September 29, 2017

Lying for the National Security State

The particular subject that engages me here is the arrival, after what is reported to be the largest advertising and PR campaign in PBS's history, of the 18-hour, 10-episode, Ken Burns-Lynn Novick series, "The Vietnam War." I'm not watching it, even though it is available for free (for the moment) at After reading many articles about it, I have to conclude that watching the series would constitute an unusually painful and enraging experience. I don't choose to go through that, not right now. Life is too short; what remains of my life in particular is definitely too short for this kind of noxious, dangerous bullshit. What interests me is not an evaluation of the series per se (whether it is well-written and directed, how effective its presentation is in aesthetic terms, etc.), which would require a viewing, but rather the purpose of the series in our culture at this particular moment, which does not.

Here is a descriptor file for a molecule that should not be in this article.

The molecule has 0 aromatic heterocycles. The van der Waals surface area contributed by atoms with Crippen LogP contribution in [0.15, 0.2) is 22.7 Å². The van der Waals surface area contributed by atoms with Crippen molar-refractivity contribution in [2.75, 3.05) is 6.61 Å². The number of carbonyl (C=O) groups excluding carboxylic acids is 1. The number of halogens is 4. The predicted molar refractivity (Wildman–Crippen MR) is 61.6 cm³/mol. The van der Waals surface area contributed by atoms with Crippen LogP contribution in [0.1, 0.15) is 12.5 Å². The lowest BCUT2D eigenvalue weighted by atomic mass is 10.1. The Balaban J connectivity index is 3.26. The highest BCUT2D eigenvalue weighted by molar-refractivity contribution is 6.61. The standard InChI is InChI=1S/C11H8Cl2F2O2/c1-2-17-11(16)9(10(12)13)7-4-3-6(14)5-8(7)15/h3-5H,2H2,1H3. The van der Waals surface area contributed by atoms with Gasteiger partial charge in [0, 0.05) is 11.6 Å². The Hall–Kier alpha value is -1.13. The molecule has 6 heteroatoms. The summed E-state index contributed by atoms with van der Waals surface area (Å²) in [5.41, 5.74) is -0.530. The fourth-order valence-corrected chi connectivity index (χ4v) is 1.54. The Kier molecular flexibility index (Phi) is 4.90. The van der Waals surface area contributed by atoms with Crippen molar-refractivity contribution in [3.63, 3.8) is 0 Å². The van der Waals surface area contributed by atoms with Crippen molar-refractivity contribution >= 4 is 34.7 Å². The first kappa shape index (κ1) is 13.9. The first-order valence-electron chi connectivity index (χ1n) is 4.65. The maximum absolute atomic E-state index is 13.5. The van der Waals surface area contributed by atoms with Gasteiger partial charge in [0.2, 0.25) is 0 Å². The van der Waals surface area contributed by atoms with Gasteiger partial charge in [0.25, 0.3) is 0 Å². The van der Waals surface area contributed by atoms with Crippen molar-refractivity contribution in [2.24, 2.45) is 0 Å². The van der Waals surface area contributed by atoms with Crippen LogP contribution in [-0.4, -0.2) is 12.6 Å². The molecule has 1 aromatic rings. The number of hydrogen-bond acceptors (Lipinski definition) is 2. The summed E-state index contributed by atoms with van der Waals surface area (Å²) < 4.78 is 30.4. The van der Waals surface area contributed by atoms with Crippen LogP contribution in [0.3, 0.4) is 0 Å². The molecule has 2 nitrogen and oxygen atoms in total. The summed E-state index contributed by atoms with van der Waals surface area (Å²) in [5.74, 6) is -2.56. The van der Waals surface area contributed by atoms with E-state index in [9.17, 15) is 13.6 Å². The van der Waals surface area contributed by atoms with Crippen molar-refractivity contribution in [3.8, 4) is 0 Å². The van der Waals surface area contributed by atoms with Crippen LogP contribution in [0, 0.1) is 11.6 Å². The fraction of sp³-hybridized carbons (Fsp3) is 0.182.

As we shall see, the numerous articles about the series (only several of which I will reference, but there are many, many more) present enough particulars to reach certain judgments without having seen "The Vietnam War." Indeed, my reading on this subject has made many issues so unmistakably obvious, and in an especially nauseating, dishonest and contemptible manner, that I was forcefully reminded of a line of Lily Tomlin's: "No matter how cynical you become, it's never enough to keep up."

A good starting place is this: the biggest single backer of the series is Bank of America. Some of you might be heard to mutter: "Jesus." That's because you remember that antiwar protesters burned down the Isla Vista branch of Bank of America ( near UC-Santa Barbara) in 1970. There should be no doubt that Bank of America would not bankroll a mammoth TV series on Vietnam unless it was certain that the series would not present any facts or viewpoints that would be at all disturbing to its corporate interests (which are roughly coextensive with those of the national security state).